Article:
19 posted on 08/20/2003 1:17:21 PM PDT by Labyrinthos
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To: Labyrinthos
1003
20 posted on 08/20/2003 1:17:25 PM PDT by Chancellor Palpatine ("what if the hokey pokey is really what its all about?" - Jean Paul Sartre)
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To: Beelzebubba
Would like to know the vote on this.

Where do people think our notions of crime and punishment come from? Right/wrong?

The Ten Commandments are the Moral Keystone from which our laws evolve from. From that perspective alone. . .historical. . .they should stand.

. . .and now the 'Pledge of Allegiance'. . .the Libs are winning; our Country, culture, society and future are losing.

21 posted on 08/20/2003 1:17:44 PM PDT by cricket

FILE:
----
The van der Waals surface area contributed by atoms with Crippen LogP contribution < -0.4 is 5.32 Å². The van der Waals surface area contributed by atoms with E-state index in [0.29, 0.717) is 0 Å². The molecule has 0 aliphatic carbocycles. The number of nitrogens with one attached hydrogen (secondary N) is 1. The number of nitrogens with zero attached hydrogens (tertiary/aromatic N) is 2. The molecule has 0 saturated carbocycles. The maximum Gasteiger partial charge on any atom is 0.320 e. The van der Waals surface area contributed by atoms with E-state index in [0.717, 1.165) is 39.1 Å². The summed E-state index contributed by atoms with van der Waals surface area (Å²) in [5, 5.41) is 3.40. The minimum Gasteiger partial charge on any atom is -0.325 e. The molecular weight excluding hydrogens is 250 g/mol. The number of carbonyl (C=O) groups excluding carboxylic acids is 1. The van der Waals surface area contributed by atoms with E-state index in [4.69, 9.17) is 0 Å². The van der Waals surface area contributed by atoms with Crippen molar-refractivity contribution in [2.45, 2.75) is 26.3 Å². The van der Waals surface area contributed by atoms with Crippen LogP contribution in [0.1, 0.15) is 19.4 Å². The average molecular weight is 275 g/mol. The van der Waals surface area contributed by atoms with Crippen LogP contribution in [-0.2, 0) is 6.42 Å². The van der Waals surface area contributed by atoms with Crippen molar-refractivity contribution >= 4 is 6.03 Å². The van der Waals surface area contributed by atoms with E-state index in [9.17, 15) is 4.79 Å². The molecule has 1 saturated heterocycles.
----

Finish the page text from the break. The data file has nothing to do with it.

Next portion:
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To: OldFriend
It wasn't the middle of the night. It started at 6 PM after work hours because it was a 5.5 ton piece of rock being moved by a crane.

They did it that way for safety because the public is all over the rotunda.

Any safety conscious person would have done it the same way.
22 posted on 08/20/2003 1:18:14 PM PDT by xzins (In the Beginning was the Word)
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To: OldFriend
The Judge put the Ten Commandments there in the middle of the night. He knew it was the wrong thing to do or he wouldn't have had to sneak in the dark.

That's not true and I bet you know it's a lie. The people were scheduled to come in the afternoon but were late in delivering it.

Libelous attacks on a conservative judge. Not too good . . .

23 posted on 08/20/2003 1:18:22 PM PDT by JohnnyZ (I don't know but I been told - Eskimo ***** is mighty cold - Tastes good - Mm good)
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To: Beelzebubba